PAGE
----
Bennett and Klich [8] and Bryden [9] noted that the fungal genera of Aspergillus, Fusarium, and Penicilliumare most frequent sources of harmful mycotoxins. A number of studies from different regions of Europe evinces Aspergillusprefers warmer tropical areas, whereas Fusariumand Penicilliumgrow in European temperate areas [10]. However, Aspergillus flavuscauses a broad spectrum of disease in human beings, ranging from hypersensitivity reactions to invasive infection, Aspergillus flavusand Aspergillus parasiticusare the major producers of mycotoxins that contaminates foodstuffs such as groundnut, maize, etc., [11]. The toxic symptoms of mycotoxins intake are collectively known as mycotoxicosis are the consequence of ingestion of grains or forage containing toxic metabolites produced by filamentous fungi. Fungi that produce toxins often do so only under specific conditions of warmth, moisture and humidity. Mycotoxins produce their toxic effects in several ways, including impairment of metabolic, nutritional or endocrine functions. According to [12, 13] study reports some mycotoxins are produce teratogenic or carcinogenic. Apart from plant feed stuffs such as soybean meal and cereal grains as a great source of mycotoxins in fishes [14, 15], an aquatic weed, Eichhornia crassipes, commonly known as water hyacinth, is one of the most troublesome aquatic weed and also an alternative to fish diets as partial or total fish meal replacement, a fungal phytopathogen Alternaria alternata(AL-14) a new strain on water hyacinth has been recorded as lower dissolved oxygen level leading to reduction of aquatic fish production [16]. Gunnarsson and Petersen [17] reported that water hyacinths collection from various sources and some important components namely hemicellulose 22–43.4 percent; cellulose 17.8–31 percent; lignin 7–26.36 percent; and magnesium 0.17 percent. Matai and Bagchi [18] also reported the component levels of fresh water hyacinths ash which contains 28.7 percent K2O, 1.8 percent Na2O and 21 percent Cl. Tacon [19], Santacroce et al. [20] and Anater et al. [21] reported that increased risk of contamination on plant-based diets to the fishes, more specifically increased mycotoxins-contamination tropical regions and developing countries where fish feeds are often made by the farmers themselves under inappropriate conditions with improper milling and storage condition. Gareis and Wolff [22] and Iqbal et al. [23] were observed some mycotoxins contaminating edible tissues in fishes mainly Aflatoxins (AFs), zearalenone (ZEN), and ochre toxin A (OTA), which represents food safety risk. Persi et al. [24] and Nomura et al. [25] found the residues of aflatoxin B1 (AFB1) in fish muscle under experimental conditions, while [26] hypothesized the presence of mycotoxins in fish tissues could be the result from previous contamination of water ponds or from an accumulation of mycotoxins in mud ponds. Abdel-Wahaab et al. [27] observed, residues of sterigmatocystin (a mycotoxins closely related to AFs) in edible tissue of Nile tilapia, Oreochromis niloticus, after the intragastric dosing. Earlier study reports of [28] shows ZEN (a resorcylic acid lactone) and its derivatives are the only known mycotoxins with estrogenic potential and are classified as endocrine-disrupting substance. While analyzing the occurrence of emerging Fusarium mycotoxins in aquacultural fish, [29] reported Fusarium verticillioidesand Fusarium proliferatumare the common ingredient in fish feeds, further he concluded that the risk of contamination with Fusariumtoxins is higher in maize and wheat than for soybean, however they were isolated in a very small percentage they may cause adverse effects to fish.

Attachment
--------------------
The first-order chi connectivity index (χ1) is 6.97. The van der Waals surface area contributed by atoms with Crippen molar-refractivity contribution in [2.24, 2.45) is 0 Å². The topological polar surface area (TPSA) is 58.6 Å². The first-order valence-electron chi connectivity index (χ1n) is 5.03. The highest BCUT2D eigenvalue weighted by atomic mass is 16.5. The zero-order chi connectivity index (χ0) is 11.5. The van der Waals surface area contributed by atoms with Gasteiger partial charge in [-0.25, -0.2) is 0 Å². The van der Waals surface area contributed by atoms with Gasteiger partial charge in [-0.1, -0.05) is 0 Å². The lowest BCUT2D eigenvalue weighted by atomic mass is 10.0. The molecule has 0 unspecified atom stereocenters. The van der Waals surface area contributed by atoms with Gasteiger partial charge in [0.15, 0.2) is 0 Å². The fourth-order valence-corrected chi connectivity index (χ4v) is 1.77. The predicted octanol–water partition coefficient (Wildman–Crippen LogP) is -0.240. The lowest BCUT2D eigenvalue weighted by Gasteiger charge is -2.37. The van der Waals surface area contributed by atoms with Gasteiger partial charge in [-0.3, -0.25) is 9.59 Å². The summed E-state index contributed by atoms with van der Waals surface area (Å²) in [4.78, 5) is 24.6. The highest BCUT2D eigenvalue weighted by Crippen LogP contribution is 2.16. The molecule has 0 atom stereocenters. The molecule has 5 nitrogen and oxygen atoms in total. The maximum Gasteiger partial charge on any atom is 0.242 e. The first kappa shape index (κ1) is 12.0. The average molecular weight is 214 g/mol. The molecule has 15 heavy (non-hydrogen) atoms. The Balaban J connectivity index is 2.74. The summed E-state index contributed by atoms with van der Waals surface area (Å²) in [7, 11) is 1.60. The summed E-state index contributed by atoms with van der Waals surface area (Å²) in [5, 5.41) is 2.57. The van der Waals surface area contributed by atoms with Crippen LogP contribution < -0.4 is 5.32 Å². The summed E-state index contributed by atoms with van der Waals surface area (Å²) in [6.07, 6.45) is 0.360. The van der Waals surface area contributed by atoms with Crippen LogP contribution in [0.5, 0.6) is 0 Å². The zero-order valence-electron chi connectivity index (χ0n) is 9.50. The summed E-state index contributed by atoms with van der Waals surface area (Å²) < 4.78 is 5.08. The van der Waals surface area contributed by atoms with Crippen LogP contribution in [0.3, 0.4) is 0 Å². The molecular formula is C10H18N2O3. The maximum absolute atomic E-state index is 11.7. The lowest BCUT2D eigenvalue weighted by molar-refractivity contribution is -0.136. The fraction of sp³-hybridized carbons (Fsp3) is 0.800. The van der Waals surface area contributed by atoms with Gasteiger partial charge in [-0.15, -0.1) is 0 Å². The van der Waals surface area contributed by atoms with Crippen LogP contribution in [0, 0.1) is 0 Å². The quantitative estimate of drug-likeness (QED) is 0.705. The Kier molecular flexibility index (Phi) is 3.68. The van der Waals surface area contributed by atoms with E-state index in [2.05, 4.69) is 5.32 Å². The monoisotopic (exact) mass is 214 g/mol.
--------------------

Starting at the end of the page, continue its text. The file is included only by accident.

Since most studies have concentrated the effects of aflatoxins at high levels in fish feeds, and the establishment of aflatoxins on higher verteberates not on the effects on lower vertebrates. This study mainly discusses the various mycotoxins contamination levels in edible portion of muscle and liver tissues of freshwater fishes of Nile tilapia, Labeo rohita, and Catla catla.

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2. Mycotoxins

The occurrence of mycotoxins in aquatic feeds and their effects on target species are topics that continue to gain attention due to the general trend of replacing expensive animal protein sources such as fishmeal with cheaper plant-derived proteins. Mycotoxins intoxication occurs when fish and shrimp consume mycotoxins-contaminated feedstuffs [30]. Moreover, the impact of mycotoxins changes depending on the kind of fish that consumes them, especially Aflatoxin B1, was widely investigated mycotoxins as a source of contamination of foods and aquaculture feed worldwide. However great scientific discoveries were made in aflatoxin B1 (AFB1) in the aquaculture feedstuffs, and epizootic of hepatomas in rainbow trout by a number of researchers under the direction of scientists J. Halver, R. 0. Sinnhuber, G. S. Bailey, J. D. Hendricks and colleagues, and very restricted study to a limited number of fish species till date [31].